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What You Should Know about Progesterone

Progesterone is a hormone made by a woman's ovaries, adrenal gland, and, during pregnancy, the placenta. It is the most important of a group of steroid hormones called the progestogens. In reproductive age women, progesterone thickens the lining of the uterus in preparation for implantation of a fertilized egg. To build the lining, progesterone breaks down proteins. Progesterone increases body core temperature, which likely explains why reproductive age women are more likely to overheat during exercise during the luteal phase (last two weeks) of their menstrual cycle, when progesterone is highest. Progesterone levels continue to rise during pregnancy, which prevents ovulation during pregnancy. It also inhibits your body's inflammatory responses so that you don't attack your fertilized egg. Additionally, progesterone suppresses uterine contractions, which helps prevent preterm labor. Progesterone also prepares the breasts for feeding.

During menopause, progesterone levels decrease dramatically, which causes irregular menstrual periods in perimenopausal women, difficulty concentrating, mood changes, anxiety or depression, sleep disruption, and hot flashes. Menopausal women have a higher risk of ACL and MCL tears in their knees as well as shoulder injuries because progesterone stabilizes tendons and ligaments. Since progesterone provides pain relief by increasing your pain tolerance, menopausal women experience greater pain. Progesterone also decreases the rate of bone absorption and reduces loss of calcium in urine so menopausal women do not have these protective bone health advantages. Progesterone produces a calming, anti-anxiety effect in the brain and increases brain-derived neurotropic factor (BDNF), which is essential for learning and memory formation. When progesterone drops during menopause, women are more predisposed to sympathetic drive and anxiety. You'll recall that your sympathetic nervous system is a network of nerves that helps your body activate its "fight-or-flight" response. Your parasympathetic nervous system is the network of nerves that control your "rest-and-digest" processes, which controls your body when you feel calm and safe.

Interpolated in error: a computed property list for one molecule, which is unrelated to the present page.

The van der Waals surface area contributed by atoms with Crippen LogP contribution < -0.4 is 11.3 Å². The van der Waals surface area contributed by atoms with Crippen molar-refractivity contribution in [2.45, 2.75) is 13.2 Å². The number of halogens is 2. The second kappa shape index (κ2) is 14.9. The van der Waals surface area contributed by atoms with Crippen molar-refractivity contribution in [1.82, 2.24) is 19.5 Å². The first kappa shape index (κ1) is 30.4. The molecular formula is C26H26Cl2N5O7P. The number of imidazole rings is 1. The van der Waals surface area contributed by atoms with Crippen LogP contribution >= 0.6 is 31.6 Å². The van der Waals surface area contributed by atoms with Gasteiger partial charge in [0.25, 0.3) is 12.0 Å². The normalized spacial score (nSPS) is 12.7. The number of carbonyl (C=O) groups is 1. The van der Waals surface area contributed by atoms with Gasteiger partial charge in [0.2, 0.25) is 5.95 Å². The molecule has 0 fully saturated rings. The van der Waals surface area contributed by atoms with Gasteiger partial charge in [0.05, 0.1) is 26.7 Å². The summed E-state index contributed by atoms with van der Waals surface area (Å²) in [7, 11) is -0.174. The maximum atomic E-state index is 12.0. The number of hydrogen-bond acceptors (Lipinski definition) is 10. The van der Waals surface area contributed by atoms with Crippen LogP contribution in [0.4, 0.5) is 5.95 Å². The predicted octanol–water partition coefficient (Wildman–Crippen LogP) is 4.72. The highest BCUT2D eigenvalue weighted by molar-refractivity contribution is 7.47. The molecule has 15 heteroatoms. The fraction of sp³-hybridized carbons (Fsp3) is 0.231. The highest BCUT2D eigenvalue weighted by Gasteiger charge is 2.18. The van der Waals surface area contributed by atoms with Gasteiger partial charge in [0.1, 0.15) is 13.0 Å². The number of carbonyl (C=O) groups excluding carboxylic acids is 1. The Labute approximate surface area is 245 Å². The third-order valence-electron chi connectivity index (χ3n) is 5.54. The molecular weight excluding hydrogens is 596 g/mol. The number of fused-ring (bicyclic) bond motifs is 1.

As mentioned previously, progestogens is a collective term that encompasses natural progesterone, dydrogesterone (a natural variant of progesterone), and a range of synthetic compounds designed to mimic the action of your body's own progesterone. Progestogens, like estrogens, are commercially produced by a process called semisynthesis in a lab: one process starts with a specific type of wild yam and the other process uses soybean oil as the starting material. A series of chemical reactions produce the desired progestogen. Progesterone for use in menopause hormone therapy (MHT) is micronized, which means it has a smaller diameter and is thus absorbed more readily by the body.

Women with a uterus require a progestogen (or a selective estrogen receptor modulator (SERM) to reduce the risk of endometrial cancer that occurs when taking estrogen alone. Both progestogens and SERMs block estrogen from building the uterine lining, which reduces irregular bleeding and risk. Oral (but not transdermal) micronized progesterone provides this endometrial protection. Progestogens have variable absorption through skin via creams, and gels because the structure of the molecule causes it to bind to subcutaneous fat so they are not recommended. An exception is the combination estrogen and progesterone patch (CombiPatch) which has been shown in clinical testing to protect the uterus.

Besides providing protective effects against estrogen for women with a uterus, progestogen-only drugs have been found to be effective in treating hot flashes and night sweats. Oral micronized progesterone also has a mildly sedating effect, which may help some women correct sleep disturbances associated with menopause. Given progesterone’s role in the brain in reducing anxiety, I also prescribe progestogens for mood changes (like anxiety or rage). Finally, progestogens are commonly prescribed to perimenopausal women to treat irregular menstrual bleeding. Micronized progesterone and dydrogesterone appear to have the lowest risks for cardiovascular, clotting, and breast cancer risks compared with other progestogens.

In summary, progesterone is an important hormone for reproductive age women. The decrease in progesterone during menopause can cause unwanted symptoms that can be mitigated by taking progesterone alone or with estrogen as part of MHT. Menopausal women usually can take progestogens safely. Women with a uterus must take enough to protect their uterus from endometrial cancer if they are taking estrogen. If you have a uterus and are taking estrogen but not a progestogen (or a SERM), see your doctor at once. If you are not using MHT because you should not (or don't want to) use estrogen, you can talk to your doctor about using a progestogen alone to help with irregular menstrual bleeding during perimenopause, as well as hot flashes, night sweats, mood disorders, and/or sleep disruptions.

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